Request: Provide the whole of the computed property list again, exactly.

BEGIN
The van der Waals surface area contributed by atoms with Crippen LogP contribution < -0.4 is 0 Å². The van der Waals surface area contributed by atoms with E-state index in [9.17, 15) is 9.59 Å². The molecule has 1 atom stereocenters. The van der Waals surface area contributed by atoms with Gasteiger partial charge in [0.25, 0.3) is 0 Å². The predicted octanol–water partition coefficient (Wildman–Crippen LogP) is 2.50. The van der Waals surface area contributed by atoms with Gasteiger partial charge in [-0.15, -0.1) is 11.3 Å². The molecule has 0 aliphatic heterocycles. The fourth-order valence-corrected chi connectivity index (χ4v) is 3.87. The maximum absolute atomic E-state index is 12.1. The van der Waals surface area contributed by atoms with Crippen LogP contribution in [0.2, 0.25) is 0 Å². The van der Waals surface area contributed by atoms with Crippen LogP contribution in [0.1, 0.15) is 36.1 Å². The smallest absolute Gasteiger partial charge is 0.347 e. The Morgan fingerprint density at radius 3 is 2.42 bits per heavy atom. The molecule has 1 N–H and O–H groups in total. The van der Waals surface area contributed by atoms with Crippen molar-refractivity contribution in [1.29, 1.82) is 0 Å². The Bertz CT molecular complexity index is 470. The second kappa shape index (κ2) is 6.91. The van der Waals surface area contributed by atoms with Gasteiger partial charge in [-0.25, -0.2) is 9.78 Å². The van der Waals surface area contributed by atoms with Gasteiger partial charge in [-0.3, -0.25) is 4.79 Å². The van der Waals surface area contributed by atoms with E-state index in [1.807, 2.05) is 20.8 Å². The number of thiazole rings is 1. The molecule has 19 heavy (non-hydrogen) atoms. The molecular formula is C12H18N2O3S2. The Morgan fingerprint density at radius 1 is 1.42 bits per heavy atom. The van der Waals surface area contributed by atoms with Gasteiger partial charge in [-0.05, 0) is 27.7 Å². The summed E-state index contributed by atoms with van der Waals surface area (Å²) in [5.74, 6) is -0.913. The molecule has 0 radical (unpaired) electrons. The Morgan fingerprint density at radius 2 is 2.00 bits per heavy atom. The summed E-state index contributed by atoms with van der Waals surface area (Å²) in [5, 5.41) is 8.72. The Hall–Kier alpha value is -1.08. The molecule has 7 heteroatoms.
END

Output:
The van der Waals surface area contributed by atoms with Crippen LogP contribution < -0.4 is 0 Å². The van der Waals surface area contributed by atoms with E-state index in [9.17, 15) is 9.59 Å². The molecule has 1 atom stereocenters. The van der Waals surface area contributed by atoms with Gasteiger partial charge in [0.25, 0.3) is 0 Å². The predicted octanol–water partition coefficient (Wildman–Crippen LogP) is 2.50. The van der Waals surface area contributed by atoms with Gasteiger partial charge in [-0.15, -0.1) is 11.3 Å². The molecule has 0 aliphatic heterocycles. The fourth-order valence-corrected chi connectivity index (χ4v) is 3.87. The maximum absolute atomic E-state index is 12.1. The van der Waals surface area contributed by atoms with Crippen LogP contribution in [0.2, 0.25) is 0 Å². The van der Waals surface area contributed by atoms with Crippen LogP contribution in [0.1, 0.15) is 36.1 Å². The smallest absolute Gasteiger partial charge is 0.347 e. The Morgan fingerprint density at radius 3 is 2.42 bits per heavy atom. The molecule has 1 N–H and O–H groups in total. The van der Waals surface area contributed by atoms with Crippen molar-refractivity contribution in [1.29, 1.82) is 0 Å². The Bertz CT molecular complexity index is 470. The second kappa shape index (κ2) is 6.91. The van der Waals surface area contributed by atoms with Gasteiger partial charge in [-0.25, -0.2) is 9.78 Å². The van der Waals surface area contributed by atoms with Gasteiger partial charge in [-0.3, -0.25) is 4.79 Å². The van der Waals surface area contributed by atoms with E-state index in [1.807, 2.05) is 20.8 Å². The number of thiazole rings is 1. The molecule has 19 heavy (non-hydrogen) atoms. The molecular formula is C12H18N2O3S2. The Morgan fingerprint density at radius 1 is 1.42 bits per heavy atom. The van der Waals surface area contributed by atoms with Gasteiger partial charge in [-0.05, 0) is 27.7 Å². The summed E-state index contributed by atoms with van der Waals surface area (Å²) in [5.74, 6) is -0.913. The molecule has 0 radical (unpaired) electrons. The Morgan fingerprint density at radius 2 is 2.00 bits per heavy atom. The summed E-state index contributed by atoms with van der Waals surface area (Å²) in [5, 5.41) is 8.72. The Hall–Kier alpha value is -1.08. The molecule has 7 heteroatoms.